Epstein-Barr virus (EBV), a human gammaherpesvirus, is associated with a series of malignant tumors. These include lymphomas (Burkitt’s lymphoma, Hodgkin’s disease, T/NK-cell lymphoma, post-transplant lymphoproliferative disease, AIDS-associated lymphoma, X-linked lymphoproliferative syndrome), carcinomas (nasopharyngeal carcinoma, gastric carcinoma, carcinomas of major salivary glands, thymic carcinoma, mammary carcinoma) and a sarcoma (leiomyosarcoma). The latent EBV genomes persist in the tumor cells as circular episomes, co-replicating with the cellular DNA once per cell cycle. The expression of latent EBV genes is cell type specific due to the strict epigenetic control of their promoters. DNA methylation, histone modifications and binding of key cellular regulatory proteins contribute to the regulation of alternative promoters for transcripts encoding the nuclear antigens EBNA1 to 6 and affect the activity of promoters for transcripts encoding transmembrane proteins (LMP1, LMP2A, LMP2B). In addition to genes transcribed by RNA polymerase II, there are also two RNA polymerase III transcribed genes in the EBV genome (EBER 1 and 2). The 5′ and internal regulatory sequences of EBER 1 and 2 transcription units are invariably unmethylated. The highly abundant EBER 1 and 2 RNAs are not translated to protein. Based on the cell type specific epigenetic marks associated with latent EBV genomes one can distinguish between viral epigenotypes that differ in transcriptional activity in spite of having an identical (or nearly identical) DNA sequence. Whereas latent EBV genomes are regularly targeted by epigenetic control mechanisms in different cell types, EBV encoded proteins may, in turn, affect the activity of a set of cellular promoters by interacting with the very same epigenetic regulatory machinery. There are EBNA1 binding sites in the human genome. Because high affinity binding of EBNA1 to its recognition sites is known to specify sites of DNA demethylation, we suggest that binding of EBNA1 to its cellular target sites may elicit local demethylation and contribute thereby to the activation of silent cellular promoters. EBNA2 interacts with histone acetyltransferases, and EBNALP (EBNA5) coactivates transcription by displacing histone deacetylase 4 from EBNA2-bound promoter sites. EBNA3C (EBNA6) seems to be associated both with histone acetylases and deacetylases, although in separate complexes. LMP1, a transmembrane protein involved in malignant transformation, can affect both alternative systems of epigenetic memory, DNA methylation and the Polycomb-trithorax group of protein complexes. In epithelial cells LMP1 can up-regulate DNA methyltransferases and, in Hodgkin lymphoma cells, induce the Polycomb group protein Bmi-1. In addition, LMP1 can also modulate cellular gene expression programs by affecting, via the NF-κB pathway, levels of cellular microRNAs miR-146a and miR-155. These interactions may result in epigenetic dysregulation and subsequent cellular dysfunctions that may manifest in or contribute to the development of pathological changes (e.g. initiation and progression of malignant neoplasms, autoimmune phenomena, immunodeficiency). Thus, Epstein-Barr virus, similarly to other viruses and certain bacteria, may induce pathological changes by epigenetic reprogramming of host cells. Elucidation of the epigenetic consequences of EBV-host interactions (within the framework of the emerging new field of patho-epigenetics) may have important implications for therapy and disease prevention, because epigenetic processes are reversible and continuous silencing of EBV genes contributing to patho-epigenetic changes may prevent disease development.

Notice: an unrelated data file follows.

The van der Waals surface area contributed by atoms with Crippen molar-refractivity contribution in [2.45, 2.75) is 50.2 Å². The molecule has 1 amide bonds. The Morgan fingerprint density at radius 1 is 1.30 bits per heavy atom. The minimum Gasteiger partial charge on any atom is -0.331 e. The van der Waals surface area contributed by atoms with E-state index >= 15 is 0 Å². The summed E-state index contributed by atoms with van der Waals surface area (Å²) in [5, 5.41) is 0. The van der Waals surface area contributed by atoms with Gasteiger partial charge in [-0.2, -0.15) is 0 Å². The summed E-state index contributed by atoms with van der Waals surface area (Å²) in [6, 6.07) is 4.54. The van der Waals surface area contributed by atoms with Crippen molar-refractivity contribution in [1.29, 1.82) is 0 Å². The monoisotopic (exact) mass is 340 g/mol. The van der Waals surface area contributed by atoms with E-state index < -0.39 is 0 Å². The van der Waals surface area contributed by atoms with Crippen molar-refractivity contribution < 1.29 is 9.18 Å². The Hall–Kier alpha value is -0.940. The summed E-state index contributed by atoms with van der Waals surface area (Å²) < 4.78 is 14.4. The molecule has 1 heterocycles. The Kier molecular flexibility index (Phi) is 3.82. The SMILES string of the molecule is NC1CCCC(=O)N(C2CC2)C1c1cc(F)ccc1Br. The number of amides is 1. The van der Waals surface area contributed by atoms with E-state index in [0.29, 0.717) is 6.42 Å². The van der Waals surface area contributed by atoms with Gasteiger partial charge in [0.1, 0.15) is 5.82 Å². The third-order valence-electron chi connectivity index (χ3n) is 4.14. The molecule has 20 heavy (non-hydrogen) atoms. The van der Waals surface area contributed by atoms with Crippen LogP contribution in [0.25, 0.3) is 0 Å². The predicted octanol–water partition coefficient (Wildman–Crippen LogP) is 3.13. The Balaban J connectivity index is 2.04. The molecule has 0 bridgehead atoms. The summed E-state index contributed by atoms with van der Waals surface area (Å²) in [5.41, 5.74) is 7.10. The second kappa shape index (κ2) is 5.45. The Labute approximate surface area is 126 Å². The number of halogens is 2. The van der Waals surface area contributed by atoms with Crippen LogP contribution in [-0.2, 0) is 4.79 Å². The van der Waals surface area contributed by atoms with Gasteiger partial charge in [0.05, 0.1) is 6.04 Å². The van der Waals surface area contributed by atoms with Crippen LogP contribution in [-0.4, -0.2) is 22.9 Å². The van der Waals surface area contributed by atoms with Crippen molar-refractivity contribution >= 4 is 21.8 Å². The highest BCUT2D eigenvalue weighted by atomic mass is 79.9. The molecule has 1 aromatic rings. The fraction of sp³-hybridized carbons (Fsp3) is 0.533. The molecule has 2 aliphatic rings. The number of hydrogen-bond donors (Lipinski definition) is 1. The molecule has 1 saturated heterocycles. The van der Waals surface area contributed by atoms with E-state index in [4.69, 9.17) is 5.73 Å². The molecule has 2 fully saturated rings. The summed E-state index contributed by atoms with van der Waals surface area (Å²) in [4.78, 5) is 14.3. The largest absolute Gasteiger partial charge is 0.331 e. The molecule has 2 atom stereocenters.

Free PMC Article